Playwave Creative


Image by Brett Boardman

Reviewed by Nicole Pingon

My favourite things at age eighteen: theatre, environmentalism and satire.

So obviously Kill Climate Deniers instantly become a must-see for me. I was super keen to be handed a ‘how to defeat climate change’ handbook, and go on to save the world. Even though I left the theatre without a definitive answer of how to assure the planet’s survival, what I did leave with was way more powerful. 


While David Finnigan uses climate change and the political backlash of Kill Climate Deniers from 2013 as the basis of the piece (Google-search for context), it extends far beyond increasingly hot temperatures, an angry Andrew Bolt, and furious keyboard warriors. Rather, it reflects upon Finnigan’s years worth of silence from the play being criticised to non-existence before it even had a chance breathe on stage. It sheds light on political discourse, and paints a vivid and confronting picture of today’s political climate.

For me, what was most confronting about this piece wasn’t the nature of its content, but the fact that it didn’t have to stray that far from reality in order to be entertaining. Finnigan’s writing is clever and satirical, and doesn’t rely on bias nor sensationalism to achieve those adjectives. In fact, the piece was packed with fact! Real statistics, real events and very real backlash; as reminded by Finigan’s live commentary interspersed throughout the piece. Finnigan pokes fun at the media, politicians, eco-terrorists and us alike, and doesn’t provide a conclusive right or wrong answer to how to solve our issues; because there isn’t one. So give the man a break, and accept that he’s just like the rest of us trying to make sense of our world. The difference? He’s actually speaking up about it and sharing it with the world.

So yes, Kill Climate Deniers is fearless, daring and #edgy in its perspective; which in turn can make us uncomfortable, because we are actually forced to think and reflect about our world, long after the performance is over. The very nature of theatre should force us to engage with challenging ideas as they unfold in real-time, and in a public space. It makes us confront ideas that we usually pass by in day-to-day life, and offer perspectives that we may not come by ourselves.

Because if not now, when?

Kill Climate Deniers embodies the willingness of new-Australian art to say things that are difficult, share ideas that have trouble being heard, and open up conversation: conversations that we don’t always want to have. And frankly, this is the type of theatre I want to see! So shout out to Griffin Theatre for putting this on stage, and showing the world that there is a place for provocative art. Art that reflects our current world; art that’s honest, art that dissents, art that dissects what makes us; us. As individuals who all have the power to create change, we must to allow ourselves to be provoked, so we can begin tackling the real issues at hand @climatechange.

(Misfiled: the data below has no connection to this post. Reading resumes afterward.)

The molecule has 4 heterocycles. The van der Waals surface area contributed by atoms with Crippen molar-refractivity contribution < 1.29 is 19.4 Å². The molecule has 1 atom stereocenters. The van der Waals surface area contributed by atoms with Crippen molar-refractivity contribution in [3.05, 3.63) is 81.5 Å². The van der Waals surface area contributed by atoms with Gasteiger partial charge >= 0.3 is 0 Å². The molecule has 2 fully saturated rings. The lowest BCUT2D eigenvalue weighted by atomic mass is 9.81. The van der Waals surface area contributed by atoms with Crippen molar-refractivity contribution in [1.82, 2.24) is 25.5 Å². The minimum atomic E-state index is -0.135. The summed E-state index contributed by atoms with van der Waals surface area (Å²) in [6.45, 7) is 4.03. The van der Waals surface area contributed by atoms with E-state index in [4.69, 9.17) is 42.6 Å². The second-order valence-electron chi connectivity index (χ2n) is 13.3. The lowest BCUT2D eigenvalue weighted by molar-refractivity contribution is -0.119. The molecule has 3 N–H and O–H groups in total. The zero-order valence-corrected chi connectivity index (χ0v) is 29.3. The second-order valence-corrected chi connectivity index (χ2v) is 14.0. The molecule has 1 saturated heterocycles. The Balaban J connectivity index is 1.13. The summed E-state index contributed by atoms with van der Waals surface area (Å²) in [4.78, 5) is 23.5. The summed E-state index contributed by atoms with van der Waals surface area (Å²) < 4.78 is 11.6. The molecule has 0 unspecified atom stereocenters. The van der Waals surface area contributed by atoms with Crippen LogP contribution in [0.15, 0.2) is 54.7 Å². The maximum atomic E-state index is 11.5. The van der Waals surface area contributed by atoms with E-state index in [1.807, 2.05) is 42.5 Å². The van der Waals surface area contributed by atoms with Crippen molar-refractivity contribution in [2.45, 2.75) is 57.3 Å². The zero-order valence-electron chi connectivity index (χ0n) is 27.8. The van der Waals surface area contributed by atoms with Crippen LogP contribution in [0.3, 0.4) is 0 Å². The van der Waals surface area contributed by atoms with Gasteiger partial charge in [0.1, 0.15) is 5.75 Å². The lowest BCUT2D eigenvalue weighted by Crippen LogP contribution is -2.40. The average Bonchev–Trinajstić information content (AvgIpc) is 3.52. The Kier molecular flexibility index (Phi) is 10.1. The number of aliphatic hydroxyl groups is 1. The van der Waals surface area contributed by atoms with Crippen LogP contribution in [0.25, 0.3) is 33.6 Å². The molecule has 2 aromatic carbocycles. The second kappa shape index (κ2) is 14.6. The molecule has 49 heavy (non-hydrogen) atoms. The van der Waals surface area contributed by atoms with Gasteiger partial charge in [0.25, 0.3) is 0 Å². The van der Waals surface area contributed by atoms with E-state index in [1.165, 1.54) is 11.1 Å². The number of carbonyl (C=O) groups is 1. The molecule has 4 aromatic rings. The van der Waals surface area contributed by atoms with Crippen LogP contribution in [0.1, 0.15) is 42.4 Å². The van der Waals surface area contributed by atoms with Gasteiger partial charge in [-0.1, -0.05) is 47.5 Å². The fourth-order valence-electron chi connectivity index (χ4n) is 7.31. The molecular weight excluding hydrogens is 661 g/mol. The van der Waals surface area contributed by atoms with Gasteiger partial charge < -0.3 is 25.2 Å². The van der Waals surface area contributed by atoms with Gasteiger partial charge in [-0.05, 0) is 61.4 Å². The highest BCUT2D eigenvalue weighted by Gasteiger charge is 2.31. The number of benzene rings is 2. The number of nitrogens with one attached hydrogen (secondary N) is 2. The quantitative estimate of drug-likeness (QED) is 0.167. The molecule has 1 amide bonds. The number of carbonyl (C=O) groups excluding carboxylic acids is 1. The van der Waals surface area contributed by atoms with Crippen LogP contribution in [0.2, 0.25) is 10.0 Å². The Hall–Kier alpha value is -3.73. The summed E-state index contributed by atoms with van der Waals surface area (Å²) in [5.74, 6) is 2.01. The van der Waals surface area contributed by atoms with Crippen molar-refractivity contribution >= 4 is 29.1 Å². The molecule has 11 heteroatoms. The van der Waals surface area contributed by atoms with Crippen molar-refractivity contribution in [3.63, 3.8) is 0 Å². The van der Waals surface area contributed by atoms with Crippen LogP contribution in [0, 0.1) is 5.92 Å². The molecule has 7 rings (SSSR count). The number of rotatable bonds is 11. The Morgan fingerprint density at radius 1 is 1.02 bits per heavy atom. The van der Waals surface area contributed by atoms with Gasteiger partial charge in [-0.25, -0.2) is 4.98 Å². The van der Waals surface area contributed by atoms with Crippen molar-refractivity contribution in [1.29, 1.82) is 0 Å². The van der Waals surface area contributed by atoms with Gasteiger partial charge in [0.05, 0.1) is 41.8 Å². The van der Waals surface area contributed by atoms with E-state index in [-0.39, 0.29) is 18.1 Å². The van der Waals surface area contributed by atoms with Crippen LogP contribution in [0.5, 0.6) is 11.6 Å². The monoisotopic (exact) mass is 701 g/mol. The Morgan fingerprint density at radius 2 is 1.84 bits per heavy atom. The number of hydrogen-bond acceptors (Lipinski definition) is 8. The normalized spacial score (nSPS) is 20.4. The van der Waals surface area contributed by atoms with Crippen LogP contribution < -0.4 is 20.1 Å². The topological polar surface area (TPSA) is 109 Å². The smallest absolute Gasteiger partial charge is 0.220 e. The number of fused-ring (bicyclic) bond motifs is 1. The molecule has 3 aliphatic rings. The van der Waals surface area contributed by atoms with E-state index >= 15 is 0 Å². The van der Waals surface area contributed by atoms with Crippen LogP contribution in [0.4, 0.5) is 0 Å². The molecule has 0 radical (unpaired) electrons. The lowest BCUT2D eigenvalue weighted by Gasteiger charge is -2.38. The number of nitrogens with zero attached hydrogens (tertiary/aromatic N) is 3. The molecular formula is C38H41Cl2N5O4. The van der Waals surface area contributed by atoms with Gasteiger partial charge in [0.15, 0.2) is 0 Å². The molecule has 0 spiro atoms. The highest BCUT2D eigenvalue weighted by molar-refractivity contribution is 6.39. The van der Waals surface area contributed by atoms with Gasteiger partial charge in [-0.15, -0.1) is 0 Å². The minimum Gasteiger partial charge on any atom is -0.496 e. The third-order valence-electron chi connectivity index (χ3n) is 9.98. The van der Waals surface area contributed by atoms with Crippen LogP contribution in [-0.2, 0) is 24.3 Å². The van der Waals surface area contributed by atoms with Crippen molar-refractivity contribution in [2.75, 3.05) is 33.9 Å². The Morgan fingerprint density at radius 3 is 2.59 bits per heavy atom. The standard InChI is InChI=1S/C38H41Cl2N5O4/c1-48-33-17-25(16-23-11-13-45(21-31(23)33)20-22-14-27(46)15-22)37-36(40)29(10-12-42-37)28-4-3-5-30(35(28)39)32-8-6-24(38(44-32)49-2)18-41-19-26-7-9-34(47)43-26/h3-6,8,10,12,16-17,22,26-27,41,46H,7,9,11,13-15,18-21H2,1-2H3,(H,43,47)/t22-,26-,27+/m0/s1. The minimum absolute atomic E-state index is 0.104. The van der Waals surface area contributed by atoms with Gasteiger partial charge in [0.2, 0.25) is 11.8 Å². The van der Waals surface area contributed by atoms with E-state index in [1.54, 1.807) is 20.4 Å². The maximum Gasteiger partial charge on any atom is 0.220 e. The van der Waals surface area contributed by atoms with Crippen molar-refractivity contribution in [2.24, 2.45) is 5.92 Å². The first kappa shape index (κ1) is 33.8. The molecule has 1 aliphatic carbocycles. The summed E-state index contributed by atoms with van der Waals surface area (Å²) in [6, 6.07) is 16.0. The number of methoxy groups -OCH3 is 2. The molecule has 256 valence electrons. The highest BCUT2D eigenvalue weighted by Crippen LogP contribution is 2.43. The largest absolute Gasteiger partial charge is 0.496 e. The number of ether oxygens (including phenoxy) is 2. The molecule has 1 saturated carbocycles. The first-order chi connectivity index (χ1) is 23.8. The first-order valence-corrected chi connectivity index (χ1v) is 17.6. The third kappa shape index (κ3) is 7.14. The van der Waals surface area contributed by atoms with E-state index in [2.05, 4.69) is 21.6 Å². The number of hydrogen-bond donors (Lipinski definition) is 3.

Then again, who actually cares about what an eighteen year old thinks.

Aside from all the politics that inevitably come with this piece, the high energy nature of Kill Climate Deniers is refreshing, and should be commended. The marriage of its bangin’ soundtrack, Lee Lewis’ exciting direction, and the astounding stamina and agility of the cast throughout this performance lived up to its billed expectation of being an action-thriller rave. With an exciting combination of physical theatre, singing and pole dancing, I was reminded of the fitness level required for theatre, and left with a strong urge to pick up pole dancing… 

And here’s a massive shout out to whoever decided to give a role to the electronic screens. The showcase of subtitle-style text, stock images, and the occasional meme, added pure entertainment value and generated a ton of laughs from those under thirty. Too often, I caught myself eagerly awaiting the support of a (°ー°〃), ~(>_<。)\, and \(`0´)/, to confirm that my reactions were the correct ones. And yes, sometimes this did distract me from the politics happening right in front of me - but isn’t that exactly what the media does?!

For the record, the title of the play never crossed my mind as offensive, but perhaps my iGen/Gen Z/Post-Millenium self (whatever you want to call us), is just accustomed to stuff like that. Take ClickHole for example, publishing satirical articles with sensationalist titles as their brand (and a media source I often opt for, because at least I know I’m reading fake news). Point is, not everything is charged with malicious intent. Get over it.

12 March - 7 April
SBW Stables Theatre

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